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T1 - Targeted sequencing of 36 known or putative colorectal cancer susceptibility genes

AU - DeRycke, Melissa S.

AU - Gunawardena, Shanaka

AU - Balcom, Jessica R.

AU - Pickart, Angela M.

AU - Waltman, Lindsey A.

AU - French, Amy J.

AU - McDonnell, Shannon

AU - Riska, Shaun M.

AU - Fogarty, Zachary C.

AU - Larson, Melissa C.

AU - Middha, Sumit

AU - Eckloff, Bruce W.

AU - Asmann, Yan

AU - Ferber, Matthew J.

AU - Haile, Robert W.

AU - Gallinger, Steven

AU - Clendenning, Mark

AU - Rosty, Christophe

AU - Win, Aung K.

AU - Buchanan, Daniel D.

AU - Hopper, John L.

AU - Newcomb, Polly A.

AU - Le Marchand, Loic

AU - Goode, Ellen L

AU - Lindor, Noralane Morey

AU - Thibodeau, Stephen N

PY - 2017/1/1

Y1 - 2017/1/1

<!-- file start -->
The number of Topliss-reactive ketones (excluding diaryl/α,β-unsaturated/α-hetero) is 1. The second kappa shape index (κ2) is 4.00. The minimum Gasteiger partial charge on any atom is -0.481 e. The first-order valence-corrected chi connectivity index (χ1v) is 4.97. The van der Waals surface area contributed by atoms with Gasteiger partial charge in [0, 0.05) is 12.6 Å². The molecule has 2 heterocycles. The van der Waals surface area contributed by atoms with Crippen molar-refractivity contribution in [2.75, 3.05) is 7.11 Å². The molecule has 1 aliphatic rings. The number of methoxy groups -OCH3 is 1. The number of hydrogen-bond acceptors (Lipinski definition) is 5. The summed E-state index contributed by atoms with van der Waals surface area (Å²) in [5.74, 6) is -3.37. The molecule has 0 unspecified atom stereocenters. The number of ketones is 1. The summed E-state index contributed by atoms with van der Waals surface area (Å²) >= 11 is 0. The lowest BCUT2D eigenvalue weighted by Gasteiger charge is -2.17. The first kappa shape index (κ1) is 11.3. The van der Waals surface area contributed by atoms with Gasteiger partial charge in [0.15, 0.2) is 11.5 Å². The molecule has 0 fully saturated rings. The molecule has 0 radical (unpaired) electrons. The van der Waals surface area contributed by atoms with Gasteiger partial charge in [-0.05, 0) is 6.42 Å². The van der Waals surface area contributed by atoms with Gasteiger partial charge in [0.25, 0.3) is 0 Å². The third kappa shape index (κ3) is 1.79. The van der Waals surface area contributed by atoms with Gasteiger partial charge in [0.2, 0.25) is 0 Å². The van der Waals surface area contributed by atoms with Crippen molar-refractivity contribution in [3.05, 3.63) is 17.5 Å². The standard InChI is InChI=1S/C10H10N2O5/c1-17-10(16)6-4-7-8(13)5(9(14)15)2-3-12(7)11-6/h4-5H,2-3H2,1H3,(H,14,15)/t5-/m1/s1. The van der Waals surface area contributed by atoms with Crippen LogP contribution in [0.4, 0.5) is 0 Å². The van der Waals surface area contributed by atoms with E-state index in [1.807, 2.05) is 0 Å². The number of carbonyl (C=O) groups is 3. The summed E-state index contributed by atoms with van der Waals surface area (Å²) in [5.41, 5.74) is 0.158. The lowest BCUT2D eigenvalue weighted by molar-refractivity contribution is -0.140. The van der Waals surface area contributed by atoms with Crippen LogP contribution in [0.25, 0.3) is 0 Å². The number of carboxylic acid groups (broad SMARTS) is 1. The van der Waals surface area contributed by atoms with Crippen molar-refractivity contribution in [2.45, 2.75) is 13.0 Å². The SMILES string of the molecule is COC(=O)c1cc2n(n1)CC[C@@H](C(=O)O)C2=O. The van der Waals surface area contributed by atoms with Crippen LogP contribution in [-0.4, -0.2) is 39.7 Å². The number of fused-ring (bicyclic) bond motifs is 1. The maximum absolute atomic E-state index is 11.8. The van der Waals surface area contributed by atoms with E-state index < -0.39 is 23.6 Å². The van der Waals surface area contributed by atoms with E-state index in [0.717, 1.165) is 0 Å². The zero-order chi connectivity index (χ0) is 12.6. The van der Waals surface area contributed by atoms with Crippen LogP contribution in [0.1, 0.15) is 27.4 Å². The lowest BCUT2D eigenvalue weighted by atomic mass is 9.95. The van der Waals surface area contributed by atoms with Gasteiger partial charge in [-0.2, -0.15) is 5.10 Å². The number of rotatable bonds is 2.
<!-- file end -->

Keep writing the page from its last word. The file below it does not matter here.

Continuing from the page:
N2 - Background: Mutations in several genes predispose to colorectal cancer. Genetic testing for hereditary colorectal cancer syndromes was previously limited to single gene tests; thus, only a very limited number of genes were tested, and rarely those infrequently mutated in colorectal cancer. Next-generation sequencing technologies have made it possible to sequencing panels of genes known and suspected to influence colorectal cancer susceptibility. Methods: Targeted sequencing of 36 known or putative CRC susceptibility genes was conducted for 1231 CRC cases from five subsets: (1) Familial Colorectal Cancer Type X (n = 153); (2) CRC unselected by tumor immunohistochemical or microsatellite stability testing (n = 548); (3) young onset (age <50 years) (n = 333); (4) proficient mismatch repair (MMR) in cases diagnosed at ≥50 years (n = 68); and (5) deficient MMR CRCs with no germline mutations in MLH1, MSH2, MSH6, or PMS2 (n = 129). Ninety-three unaffected controls were also sequenced. Results: Overall, 29 nonsense, 43 frame-shift, 13 splice site, six initiator codon variants, one stop codon, 12 exonic deletions, 658 missense, and 17 indels were identified. Missense variants were reviewed by genetic counselors to determine pathogenicity; 13 were pathogenic, 61 were not pathogenic, and 584 were variants of uncertain significance. Overall, we identified 92 cases with pathogenic mutations in APC, MLH1, MSH2, MSH6, or multiple pathogenic MUTYH mutations (7.5%). Four cases with intact MMR protein expression by immunohistochemistry carried pathogenic MMR mutations. Conclusions: Results across case subsets may help prioritize genes for inclusion in clinical gene panel tests and underscore the issue of variants of uncertain significance both in well-characterized genes and those for which limited experience has accumulated.